Best Quarter Horse Bloodlines
Are you looking to get a quarter horse? Or are you simply interested in the history of the breed? Either way, read on to learn about some of the best bloodlines for a quarter horse.
- Best Quarter Horse Bloodlines
- Famous Quarter Horse Bloodlines
- Frequently Asked Questions
Famous Quarter Horse Bloodlines
It is important to be aware of your horse’s bloodline, especially when it comes to a horse you plan to enter into competitions. However, even if you are not competing with your horse, knowing its bloodline will help you to avoid or predict issues that may come up later down the line with factors such as your horse’s health or temperament.
Doc Bar is one of the most famous quarter horses, and he is known as one of the best cow-horse sires. He was a chestnut stallion born in 1956, and started out as a racehorse, though his racing career was not wildly successful by any means. He did transition into a great career as a halter horse, however, during which he won nine championships. His offspring are often fantastic cutting horses, and many of the winning ranch and cutting horses can thank Doc Bar’s bloodline. Those of his bloodline are championed for their athleticism, calm, and grace. They are also easy to train.
Driftwood was a bay stallion who was born in 1932. He was originally known as Speedy and hailed from a relatively unknown pedigree. Driftwood began his career in Texas as a top-match race horse. After he was done racing, he became a top-performing rope horse at professional rodeo. Husband and wife team Channing and Catherine Peake then bought Driftwood and used him in their breeding program, where his offspring found much success. Those from Driftwood’s bloodline are known for both speed and intelligence, making them great rodeo, ranch, or rope horses. Many of his offspring also had great durability and cow sense. This made them great working horses. Driftwood’s bloodline is known for crossing well with others.
Joe Hancock is believed to have been born between 1923 and 1925. This horse was named after his owner and sired by Peter McCue, who was a legendary foundation stallion. Joe Hancock boasted a calm disposition as well as speed and cow sense. He had a successful racing career along with the propensity for working with cattle. Once he retired from racing, he was used for breeding and sired many great working horses. Those of his bloodline were of a sturdy, stout confirmation and had amazing cow sense. He also sired many champion roping horses.
Two Eyed Jack
Two Eyed Jack can actually trace his pedigree back to Joe Hancock, who we just discussed above! The stallion began as a halter horse and then branched out to excel in western pleasure, reining, and working cow horse competitions. He still holds the top spot in the all-time leading sires of AQHA Champion horses; he has sired 149 AQHA champions, with 16 being AQHA World Show Champions. Those of his bloodline take after Two Eyed Jack with gentleness and a calm disposition. As shown by the number of AQHA Champions he has sired, those of his bloodline do very well in the show ring, too.
Peppy San Badger
Peppy San Badger was born in 1974 and actually suffered from distemper as a foal. Despite this, the horse went on to win the NCHA Futurity in 1977. He was purchased by the Kings Ranch and was also known as Little Peppy. Little Peppy was respected as a cutting horse, for his athleticism, and his calm and attentive disposition came in handy while working. This talent as a cutting horse was also passed down to his offspring, who have gone on to win over $25 million in earnings. Those of his bloodline are great as cutting, reining, and reined cow horses, and Peppy San Badger is touted as one of the best producing ranch horse bloodlines in the breed.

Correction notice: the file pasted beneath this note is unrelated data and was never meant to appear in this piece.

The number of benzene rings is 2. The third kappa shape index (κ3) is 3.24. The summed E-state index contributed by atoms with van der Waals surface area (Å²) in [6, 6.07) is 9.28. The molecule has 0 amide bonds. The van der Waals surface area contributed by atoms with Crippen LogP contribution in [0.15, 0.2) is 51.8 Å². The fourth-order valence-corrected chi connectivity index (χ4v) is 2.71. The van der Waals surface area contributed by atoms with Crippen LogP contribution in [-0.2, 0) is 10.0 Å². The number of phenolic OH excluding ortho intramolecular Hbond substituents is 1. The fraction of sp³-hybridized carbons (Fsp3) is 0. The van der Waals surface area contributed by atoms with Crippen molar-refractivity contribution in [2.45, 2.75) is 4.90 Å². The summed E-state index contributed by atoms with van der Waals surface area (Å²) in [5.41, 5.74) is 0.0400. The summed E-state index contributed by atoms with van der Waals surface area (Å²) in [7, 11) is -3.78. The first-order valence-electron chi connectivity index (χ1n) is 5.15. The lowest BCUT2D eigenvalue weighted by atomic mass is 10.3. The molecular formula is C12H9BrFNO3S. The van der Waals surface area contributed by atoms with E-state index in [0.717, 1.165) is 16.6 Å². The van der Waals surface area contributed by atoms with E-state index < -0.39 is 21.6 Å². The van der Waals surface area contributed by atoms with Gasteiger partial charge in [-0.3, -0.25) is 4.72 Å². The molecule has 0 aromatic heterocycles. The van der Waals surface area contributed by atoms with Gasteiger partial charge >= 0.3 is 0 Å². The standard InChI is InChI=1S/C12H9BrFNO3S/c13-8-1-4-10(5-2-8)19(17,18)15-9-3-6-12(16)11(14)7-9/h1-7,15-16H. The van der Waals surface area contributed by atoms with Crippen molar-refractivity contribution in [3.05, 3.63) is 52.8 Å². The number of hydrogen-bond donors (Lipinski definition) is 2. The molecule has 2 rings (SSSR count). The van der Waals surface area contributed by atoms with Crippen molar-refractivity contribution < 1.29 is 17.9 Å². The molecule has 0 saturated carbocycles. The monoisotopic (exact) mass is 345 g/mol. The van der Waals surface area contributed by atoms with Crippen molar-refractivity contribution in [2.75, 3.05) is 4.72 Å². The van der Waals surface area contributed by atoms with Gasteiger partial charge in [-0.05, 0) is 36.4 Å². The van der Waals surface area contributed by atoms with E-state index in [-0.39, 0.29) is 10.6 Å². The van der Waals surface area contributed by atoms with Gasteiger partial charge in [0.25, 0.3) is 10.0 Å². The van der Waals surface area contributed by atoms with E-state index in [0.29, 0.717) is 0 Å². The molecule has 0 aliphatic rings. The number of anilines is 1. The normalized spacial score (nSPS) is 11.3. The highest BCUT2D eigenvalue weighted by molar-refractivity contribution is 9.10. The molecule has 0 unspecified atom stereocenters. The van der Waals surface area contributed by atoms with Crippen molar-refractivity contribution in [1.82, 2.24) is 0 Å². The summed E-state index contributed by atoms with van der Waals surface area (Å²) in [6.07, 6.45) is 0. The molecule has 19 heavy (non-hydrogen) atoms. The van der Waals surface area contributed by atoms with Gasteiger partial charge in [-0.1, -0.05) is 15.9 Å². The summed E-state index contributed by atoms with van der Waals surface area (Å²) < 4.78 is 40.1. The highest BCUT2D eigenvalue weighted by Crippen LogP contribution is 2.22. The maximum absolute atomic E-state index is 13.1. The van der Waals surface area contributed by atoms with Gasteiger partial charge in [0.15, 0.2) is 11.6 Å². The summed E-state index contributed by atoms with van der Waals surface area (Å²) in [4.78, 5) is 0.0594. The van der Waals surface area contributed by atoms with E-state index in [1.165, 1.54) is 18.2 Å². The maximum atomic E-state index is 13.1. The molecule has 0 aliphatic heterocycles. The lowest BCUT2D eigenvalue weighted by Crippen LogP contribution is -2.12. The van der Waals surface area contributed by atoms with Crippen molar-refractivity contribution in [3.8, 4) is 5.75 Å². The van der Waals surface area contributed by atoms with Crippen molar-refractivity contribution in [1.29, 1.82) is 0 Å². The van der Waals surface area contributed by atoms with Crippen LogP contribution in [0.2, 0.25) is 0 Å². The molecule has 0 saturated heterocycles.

Playgun was born in 1992 and is believed to be one of the most successful ranch horse producers in the industry. During his career as a cutting horse, he won over $185,000 in cutting competitions. His offspring are winning just as lucratively to this date– they have gone on to win over $5 million in competitions such as reining, reined cow horse, cutting, roping, and ranch versatility. His bloodline has cow sense, a sound conformation, and athleticism. Playgun’s offspring are consistently popular in the quarter horse world due to their size and substance, coupled with their easy ability to work with cattle.
Frequently Asked Questions
Who is the best cutting horse of all time?
Some of the best cutting horses that have emerged recently are Hottish, Once In a Blue Boon, High Brow Cat, Dual Ray, and Metallic Cat.
How do you pick a good quarter horse?
First, you should decide what the most important aspect of the horse experience is for you– trail riding, showmanship, etc. You should also take into consideration your experience level, a horse’s performance and training, and age and condition. For example, for trail riding, you will want a more compact horse. Once you’ve narrowed it down, test the horses by doing a ride test and then have your choice evaluated by a vet. This will ensure that your horse is healthy and a good fit for what you are looking for it to do. It is also wise to research your horse’s pedigree, if possible.
What two breeds make a quarter horse?
An American quarter horse is descended from Spanish and English horses that were then crossed with local breeds, such as the Chickasaw horse. Many quarter horses have Thoroughbred blood, as they were bred for performance.
How do I know if my horse has a good bloodline?
You should check your horse’s family tree to ensure that its bloodline was healthy and performed well based on your individual needs. There are also certain bloodlines that you should avoid due to increased risks and health issues. For example, the bloodline of the stallion Poco Bueno is now known to have been linked to a fatal skin disease called HERDA.